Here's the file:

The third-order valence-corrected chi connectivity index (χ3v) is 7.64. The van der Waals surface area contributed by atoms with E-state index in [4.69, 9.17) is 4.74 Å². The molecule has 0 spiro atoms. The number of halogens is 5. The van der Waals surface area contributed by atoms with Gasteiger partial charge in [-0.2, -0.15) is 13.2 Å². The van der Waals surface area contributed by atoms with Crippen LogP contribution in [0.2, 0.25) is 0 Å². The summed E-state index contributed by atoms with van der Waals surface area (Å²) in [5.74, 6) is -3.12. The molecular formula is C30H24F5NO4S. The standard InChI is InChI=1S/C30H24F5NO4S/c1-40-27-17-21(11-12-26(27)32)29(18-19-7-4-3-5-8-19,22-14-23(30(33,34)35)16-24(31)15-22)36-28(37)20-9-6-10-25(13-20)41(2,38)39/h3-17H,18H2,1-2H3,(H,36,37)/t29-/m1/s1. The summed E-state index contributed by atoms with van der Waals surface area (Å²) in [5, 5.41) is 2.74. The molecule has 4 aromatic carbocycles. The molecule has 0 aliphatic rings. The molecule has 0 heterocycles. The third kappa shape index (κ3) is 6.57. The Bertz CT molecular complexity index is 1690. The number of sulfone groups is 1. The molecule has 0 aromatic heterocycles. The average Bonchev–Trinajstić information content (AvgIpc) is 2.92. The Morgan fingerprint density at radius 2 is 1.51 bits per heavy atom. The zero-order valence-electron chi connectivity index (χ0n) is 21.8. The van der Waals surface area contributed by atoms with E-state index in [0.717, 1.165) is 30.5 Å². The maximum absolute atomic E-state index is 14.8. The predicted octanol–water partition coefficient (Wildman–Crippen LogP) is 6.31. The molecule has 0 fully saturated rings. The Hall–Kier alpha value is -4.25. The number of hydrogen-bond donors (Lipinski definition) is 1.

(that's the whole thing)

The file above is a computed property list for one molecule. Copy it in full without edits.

The third-order valence-corrected chi connectivity index (χ3v) is 7.64. The van der Waals surface area contributed by atoms with E-state index in [4.69, 9.17) is 4.74 Å². The molecule has 0 spiro atoms. The number of halogens is 5. The van der Waals surface area contributed by atoms with Gasteiger partial charge in [-0.2, -0.15) is 13.2 Å². The van der Waals surface area contributed by atoms with Crippen LogP contribution in [0.2, 0.25) is 0 Å². The summed E-state index contributed by atoms with van der Waals surface area (Å²) in [5.74, 6) is -3.12. The molecular formula is C30H24F5NO4S. The standard InChI is InChI=1S/C30H24F5NO4S/c1-40-27-17-21(11-12-26(27)32)29(18-19-7-4-3-5-8-19,22-14-23(30(33,34)35)16-24(31)15-22)36-28(37)20-9-6-10-25(13-20)41(2,38)39/h3-17H,18H2,1-2H3,(H,36,37)/t29-/m1/s1. The summed E-state index contributed by atoms with van der Waals surface area (Å²) in [5, 5.41) is 2.74. The molecule has 4 aromatic carbocycles. The molecule has 0 aliphatic rings. The molecule has 0 heterocycles. The third kappa shape index (κ3) is 6.57. The Bertz CT molecular complexity index is 1690. The number of sulfone groups is 1. The molecule has 0 aromatic heterocycles. The average Bonchev–Trinajstić information content (AvgIpc) is 2.92. The Morgan fingerprint density at radius 2 is 1.51 bits per heavy atom. The zero-order valence-electron chi connectivity index (χ0n) is 21.8. The van der Waals surface area contributed by atoms with E-state index in [0.717, 1.165) is 30.5 Å². The maximum absolute atomic E-state index is 14.8. The predicted octanol–water partition coefficient (Wildman–Crippen LogP) is 6.31. The molecule has 0 fully saturated rings. The Hall–Kier alpha value is -4.25. The number of hydrogen-bond donors (Lipinski definition) is 1.